@Ben_Wisden 4 minute read
England have begun to trust Jack Leach, writes Ben Gardner, and he is starting to reap the rewards.
Jack Leach deserves some luck. The illness and injury he has endured has been wide-ranging and almost always ill-timed, striking him down just when he was on the cusp of making a place in England’s team his own.
Here, he finally got some fortune. Leach wasn’t sure if the Laws of Cricket allowed Henry Nicholls to be out when Nicholls smashed the ball back down the ground, straight into the meat of Daryl Mitchell’s bat, and then into the hands of Alex Lees at mid-on, but they did. Leach had his second and England had a breakthrough. The celebration was joyous not just because it was a freakish dismissal, but because it was a vital one.
And yet that wasn’t the only unusual thing about Leach’s day. For the most part, his overs passed with little event, trotted through before taking his cap. It was the total amount of them that stood out, with his 30 overs amounting to the most overs bowled by an England spinner on day one of a home Test this century. If it wasn’t clear before, it should be now. Leach has England’s backing.
It’s unclear when exactly this happened, and it could easily not have done. That spell at the Gabba, when Travis Head smashed Australia’s second-fastest Ashes hundred and Leach went at nearly eight an over, could have spelled the end. Sure, he had been mismanaged in the build-up, given very little prep time and then thrown into the cauldron, but caveats matter little when an Ashes tour is headed south. England could have turned away from him and not turned back.
But they didn’t. And England appear increasingly content with the bowler he is right now. He was entrusted to shoulder the bulk of the workload in the Caribbean. By the end of his tenure, he had Root’s faith. Now, he has Stokes’ too.
This is especially relevant in the context of the last few weeks. Matt Parkinson’s legion got their wish, albeit in strange circumstances, when Leach concussed himself diving to stop four on day one of the McCullum era, and the Lancashire leggie hardly disgraced himself on a less-than-ideal debut. Then Moeen Ali, on the back of yet another phone call with Baz, officially unretired, live on Test Match Special, as New Zealand were nullifying Leach at Trent Bridge. If Leach were without his backers, England would have other options. But they are actively trying to include him, bringing him on early, selecting him when, in the past, they would likely have not.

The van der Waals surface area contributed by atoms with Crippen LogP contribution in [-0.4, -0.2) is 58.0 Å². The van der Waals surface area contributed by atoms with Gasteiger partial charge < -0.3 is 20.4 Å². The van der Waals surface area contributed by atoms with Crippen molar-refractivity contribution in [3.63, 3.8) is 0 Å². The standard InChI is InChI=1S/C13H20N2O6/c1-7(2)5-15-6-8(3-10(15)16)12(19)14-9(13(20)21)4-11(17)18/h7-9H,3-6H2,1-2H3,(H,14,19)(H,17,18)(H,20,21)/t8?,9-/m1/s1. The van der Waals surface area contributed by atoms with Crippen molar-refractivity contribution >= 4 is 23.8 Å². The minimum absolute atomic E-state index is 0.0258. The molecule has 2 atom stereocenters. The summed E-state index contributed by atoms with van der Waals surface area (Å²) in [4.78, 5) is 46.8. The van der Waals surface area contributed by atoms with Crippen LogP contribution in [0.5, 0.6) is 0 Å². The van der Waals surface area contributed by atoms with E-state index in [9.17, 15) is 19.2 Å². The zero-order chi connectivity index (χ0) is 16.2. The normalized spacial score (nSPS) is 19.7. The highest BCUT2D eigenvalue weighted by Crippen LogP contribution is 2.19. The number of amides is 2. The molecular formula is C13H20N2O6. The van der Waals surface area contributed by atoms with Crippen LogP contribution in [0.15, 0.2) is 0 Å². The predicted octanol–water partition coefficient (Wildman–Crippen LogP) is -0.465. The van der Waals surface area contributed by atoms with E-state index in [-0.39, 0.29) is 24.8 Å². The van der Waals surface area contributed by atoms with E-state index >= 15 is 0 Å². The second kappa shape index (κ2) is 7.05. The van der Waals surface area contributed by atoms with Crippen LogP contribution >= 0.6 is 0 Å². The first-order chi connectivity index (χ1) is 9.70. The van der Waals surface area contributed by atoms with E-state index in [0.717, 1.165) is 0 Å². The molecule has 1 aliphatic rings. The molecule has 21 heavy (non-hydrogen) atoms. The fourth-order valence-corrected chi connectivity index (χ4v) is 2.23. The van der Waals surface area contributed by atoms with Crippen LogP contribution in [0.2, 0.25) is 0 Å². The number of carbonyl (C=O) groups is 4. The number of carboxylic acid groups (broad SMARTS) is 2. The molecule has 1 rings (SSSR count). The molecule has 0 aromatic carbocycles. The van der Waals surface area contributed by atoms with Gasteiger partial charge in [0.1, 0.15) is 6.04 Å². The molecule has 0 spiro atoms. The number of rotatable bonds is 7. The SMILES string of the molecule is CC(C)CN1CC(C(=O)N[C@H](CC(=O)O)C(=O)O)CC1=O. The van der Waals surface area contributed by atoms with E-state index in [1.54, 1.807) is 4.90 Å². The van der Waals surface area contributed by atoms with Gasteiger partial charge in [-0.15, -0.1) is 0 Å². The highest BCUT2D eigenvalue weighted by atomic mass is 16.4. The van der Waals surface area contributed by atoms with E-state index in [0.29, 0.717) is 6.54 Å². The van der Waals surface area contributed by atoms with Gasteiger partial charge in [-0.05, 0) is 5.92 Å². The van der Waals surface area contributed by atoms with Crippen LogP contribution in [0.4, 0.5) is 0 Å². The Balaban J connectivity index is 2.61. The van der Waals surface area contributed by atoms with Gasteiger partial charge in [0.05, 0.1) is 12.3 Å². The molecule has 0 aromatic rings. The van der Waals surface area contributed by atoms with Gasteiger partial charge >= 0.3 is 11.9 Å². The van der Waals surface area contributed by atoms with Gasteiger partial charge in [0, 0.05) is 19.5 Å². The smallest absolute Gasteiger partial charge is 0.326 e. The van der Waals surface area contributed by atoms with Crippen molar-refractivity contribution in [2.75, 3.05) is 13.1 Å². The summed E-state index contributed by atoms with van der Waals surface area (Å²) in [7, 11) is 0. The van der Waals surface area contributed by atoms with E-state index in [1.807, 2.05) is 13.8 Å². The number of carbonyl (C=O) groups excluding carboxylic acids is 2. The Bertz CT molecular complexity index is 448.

At home in recent years, England have picked four seamers first, and then included a spinner if they had a spot left available. Here, with Ben Stokes – a doubt ahead of this Test due to illness – not bowling on the first day, Leach was entrusted with a third of England’s overs. Given their attack included a man a day away from turning 36, a previously stress-fractured 23-year-old making his way and playing his ninth first-class game of the summer, and a tearaway on debut, Leach struggling would have left England with a tough decision about where to turn. Instead, he produced a lengthy spell that was occasionally threatening and never profligate. Conceding just 2.50 runs per over, exactly matching the day’s run rate, he helped keep New Zealand to 225 runs in the day. England have played Test cricket at fast-forward so far this series, but this was a day for sitting in, and Leach played the role well. England’s trust will have only increased.
There were the early signs of confidence returning too, after that winter of toil, the first Test concussion, and the curtailed build-up ahead of the second that left him, by his own admission, short of his best. His first ball of the day, which drifted in to beat Will Young’s forward prod, was a good one, and that zip returned in flashes throughout. In the last over, some extra bounce hit Tom Blundell’s glove and looped away to safety. The stifled half-shouts, the oohs and aahs that signify pressure building, rather than the game just being placed on pause, have at times been absent from Leach’s game. Slowly, they are beginning to come back.
Oddly, as Leach has become more a part of the furniture of this England side – today’s game was his 25th, a commemorative cap awarded by James Anderson in the pre-match huddle – his cult hero status has lessened. Some have started to question Leach. He is a limited bowler, defensively minded and struggling for incision on pitches which don’t offer assistance. He is also still not quite at his best, and not quite the bowler who claimed an Ashes-levelling four-wicket haul less than three years ago. But limited does not have to mean bad, and knowing and making the most out of your own limitations can be a good thing.
Leach isn’t Parkinson, capable of bowling magic balls that send social media into a frenzy. And he isn’t Moeen, with a home strike-rate and a cover drive to die for. But what he is can still be enough, and England see it that way right now.